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Postby Sub culture » Wed Feb 14, 2007 6:27 am

Yes it's all watercooled, barring the PSU. CPU, GPU and Northbridge all have watercooling blocks. I route that lot through some little manifolds into a converted heatermatrix which I ripped out of an old Ford Transit in a breakers (copper and brass unit).

System works really well, keeps my computer very cool and it is quiet.

I made all the bits except for the pump and matrix, and used scrap copper pipe and brass fittings from when I plumbed in my central heating system.

I suppose it's all a bit 'Ghetto' but it works well, and the whole thing cost me under 20 quid.

Andy
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Postby Himszy » Wed Feb 14, 2007 7:15 am

Sub culture wrote:....and the whole thing cost me under 20 quid.


Till the pump broke :D

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Postby Sub culture » Wed Feb 14, 2007 9:21 am

Yes, I thought someone might chime in with that one.

However I've lost count of the times I've heard of peoples machines playing up through duff fans, or machines full of fluff and muck that air cooling causes.

A gravity fed cooling system would be ideal, but it's a job to get all the waterblocks the right way up for that to function properly.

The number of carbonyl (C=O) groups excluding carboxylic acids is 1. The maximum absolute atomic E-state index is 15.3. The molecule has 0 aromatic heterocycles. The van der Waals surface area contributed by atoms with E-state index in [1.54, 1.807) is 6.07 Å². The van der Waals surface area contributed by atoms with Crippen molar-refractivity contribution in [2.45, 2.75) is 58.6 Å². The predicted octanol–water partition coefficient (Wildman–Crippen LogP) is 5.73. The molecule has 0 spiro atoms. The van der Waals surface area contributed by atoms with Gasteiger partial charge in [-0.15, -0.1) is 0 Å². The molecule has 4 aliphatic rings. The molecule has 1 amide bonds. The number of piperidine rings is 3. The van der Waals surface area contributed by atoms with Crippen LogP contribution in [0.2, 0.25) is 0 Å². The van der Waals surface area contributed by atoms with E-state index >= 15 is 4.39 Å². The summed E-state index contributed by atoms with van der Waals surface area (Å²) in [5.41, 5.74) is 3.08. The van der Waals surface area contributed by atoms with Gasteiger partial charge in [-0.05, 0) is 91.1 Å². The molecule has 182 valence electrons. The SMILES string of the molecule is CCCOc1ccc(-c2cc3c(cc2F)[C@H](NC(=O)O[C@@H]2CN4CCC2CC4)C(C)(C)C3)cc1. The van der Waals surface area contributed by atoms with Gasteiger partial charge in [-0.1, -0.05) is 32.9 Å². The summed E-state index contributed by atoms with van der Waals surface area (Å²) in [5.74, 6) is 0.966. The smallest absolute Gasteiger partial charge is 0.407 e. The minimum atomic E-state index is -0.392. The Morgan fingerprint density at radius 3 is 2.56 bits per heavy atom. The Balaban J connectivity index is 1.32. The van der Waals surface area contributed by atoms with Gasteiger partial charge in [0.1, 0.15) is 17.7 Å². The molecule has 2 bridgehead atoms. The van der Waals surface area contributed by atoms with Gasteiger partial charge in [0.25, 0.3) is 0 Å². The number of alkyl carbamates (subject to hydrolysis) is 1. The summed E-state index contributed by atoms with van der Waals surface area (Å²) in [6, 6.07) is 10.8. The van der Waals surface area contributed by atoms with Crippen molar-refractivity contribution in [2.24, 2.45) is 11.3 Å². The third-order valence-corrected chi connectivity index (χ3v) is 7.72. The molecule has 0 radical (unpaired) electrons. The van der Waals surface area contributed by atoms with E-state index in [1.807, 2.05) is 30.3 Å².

Andy
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Postby SteveUK » Sun Oct 21, 2007 1:48 pm

Guys, home-made end caps! I like it. 8)

I can't imagine this fitting in my Peathol Lathe. But those riser blocks to give the extended clearence sound worth investing in.

How do you hold an end cap of that size in the Peathol lathe, do you have to make up a large size mandrel and drill the centre of the end cap :?:
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Postby Sub culture » Sun Oct 21, 2007 5:20 pm

If you have the swing on your lathe (I have an old Harrison lathe with an 11" swing, so I'm spoilt), then mounting disks for turning on a lathe isn't difficult.

You can use a mandrel as you already suggested. This okay if you can live with having a hole in the middle of the disk, often this can be used for motor shaft exit/stuffing box, and at the front a schraeder valve fitting.